McFadden said. "But there are plenty of opportu-
nities through work study and scholarship" that
would alleviate any problems.
McFadden said he is more worried about the
public's understanding of the proposal.
"The most common misconception is that stu-
dents who take basket weaving and get A's and
rank thereby in the top 4 percent will be entitled to
a slot at the University" he said.
"If you take the prescribed college preparation
course and achieve grades that put you in the top 4
percent, you will have a slot at UC;' McFadden

Slaunches po
gauging student
rugcohol use ,

By Avram S. Turkel
Daily Staff Reporter
The University began conducting a
survey yesterday to study student use
of and opinions on alcohol, tobacco
and various drugs.
School of Nursing Prof. Carol Boyd
and assistant to the Vice President for
Student Affairs Sean McCabe are
heading the "Student Life Survey,"
which is intended to be a confidential
look at the habits of the University stu-
dent body.
"Our goal is to have a better under-
standing of the social behavior of stu-
dents and their beliefs about alcohol,
tobacco, and other drugs," Boyd said.
Three-thousand graduate and under-
graduate students will be randomly
selected to participate in the study.
Selected students are notified through
an e-mail campaign, asking participants
to respond as promptly as possible.
The new survey is an extension of a
smaller survey taken in 1993 which
found that University students were
responsible drinkers, and that many

students did not consume any alcohol.
"We felt that we needed to replicate
the (past) survey to find out if any-
thing has changed," Boyd said.
The final data from the survey,
McCabe said, will be used by various
student and University organizations
who track student lifestyle trends.
He added that the study seeks .to
"understand and anticipate changes in
the freauencv, duration and aality of
tobacco, alcohol and other drug use on
"The survey will identify students'
current norms and attitudes about alco-
hol, tobacco and other drugs on campus
and disseminate accurate information
about the drug, tobacco and alcohol use
on campus," McCabe said.
University spokesperson Julie
Peterson said another goal of the sur-
vey is to evaluate programs imple-
mented following the first survey.
The survey is being conducted "to
get a general sense of whether our
efforts have made any improvements,"
Peterson said.

School of Nursing Prof. Carol Boyd asks LSA sophomore Zach Papper to participate in a University-sponsored survey on
alcohol and drug use among students. Boyd and others involved said they hope to get 3,000 students to respond.

Carolyn Holmes, who works for the
independent research firm Market
Strategies, will serve as the director of
the survey.
Market Strategies will oversee the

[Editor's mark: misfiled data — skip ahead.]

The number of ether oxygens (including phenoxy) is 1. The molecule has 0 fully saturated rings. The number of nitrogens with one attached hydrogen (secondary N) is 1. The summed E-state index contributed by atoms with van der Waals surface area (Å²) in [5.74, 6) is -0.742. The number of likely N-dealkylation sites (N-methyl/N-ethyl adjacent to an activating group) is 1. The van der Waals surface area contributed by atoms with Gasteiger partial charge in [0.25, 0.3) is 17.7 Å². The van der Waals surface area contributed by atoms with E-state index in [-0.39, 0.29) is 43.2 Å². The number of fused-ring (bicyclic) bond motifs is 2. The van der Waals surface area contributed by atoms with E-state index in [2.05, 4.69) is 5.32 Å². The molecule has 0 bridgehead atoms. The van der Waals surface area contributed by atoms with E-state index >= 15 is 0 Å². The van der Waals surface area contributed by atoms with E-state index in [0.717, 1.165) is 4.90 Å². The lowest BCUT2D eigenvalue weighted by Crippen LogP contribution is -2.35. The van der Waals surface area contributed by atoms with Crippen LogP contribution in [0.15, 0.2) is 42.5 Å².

survey to secure its integrity, and to
ensure the confidentiality of those stu-

dents who choose to participate,
Holmes said.
Organizers said any records con-
taining the names of participating stu-
dents will be destroyed after the study
has been completed.
The survey takes about 30 minutes

to complete. In an attempt to increase
participation in the survey, partici-
pants will be eligible for a $100 draw-
ing, tickets to University athletic
events and coupons for local eateries
and other local businesses, survey
officials said.

Bollinger debates
type ofwage for
sweatshop labor
By Nick Faizone
Daily Staff Reporter
University President Lee Bollinger brought the issue of whether to use the term
human rights wage or living wage in the debate on sweatshop labor practices to
yesterday's Senate Advisory Committee for University Affairs meeting, explaining
why he and other University officials prefer the term human rights wage.
To placate members of Students Organizing for Labor and Economic Equality
and others who oppose sweatshop labor practices, the University recently approved
a set of anti-sweatshop policy provisions.
But in this policy, applicable to collegiate apparel manufacturers, University
President Lee Bollinger said the University has decided not to use the term living
wage, requesting instead that companies such as Nike provide their employees with
a human rights wage.
"I'm uncomfortable with the term living wage," Bollinger told the members of
the faculty governance board. "It can be interpreted in so many different ways -
from a minimum wage to double the minimum wage or more."
Bollinger added that he believed a human rights wage should not cover more
than minimum wage since the University is not in the business of redistributing
money from one economic class to another. He said that while he would be out-
raged if University-sponsored collegiate apparel manufacturers did not pay their
workers at all, he does not believe it is the University's job to institute a universal
minimum wage.
Biology Prof. Lewis Kleinsmith, who is scheduled to become the vice chair of
SACUA on May 1, asked Bollinger if a human rights wage would be more diffi-
cult to define than a living wage. Kleinsmith also questioned the definition of the
former term, wondering if a worker could actually survive on a human rights wage.
Bollinger said the University has not yet determined the criteria for the human
rights wage, although it has formed a committee with this as its objective. He
added that he hoped the new term would be far less ambiguous than living wage,
a phrase with multiple definitions.
But Social Work Prof. Sherrie Kossoudji said human rights wage could be
just as dangerous a term as living wage, suggesting the University employ a
human rights package instead. Kossoudji said this package could include the
assurance of safe working conditions as well as fair compensation to foreign
Bollinger said this was a valid concern, but explained that the University already
refuses to do business with companies that do not offer their workers adequate
working conditions.
"There exist some forms of behavior that violate all forms of human treatment,"
Bollinger said. To those companies that employ these techniques, "the University
says we don't want to have anything to do with your organization here."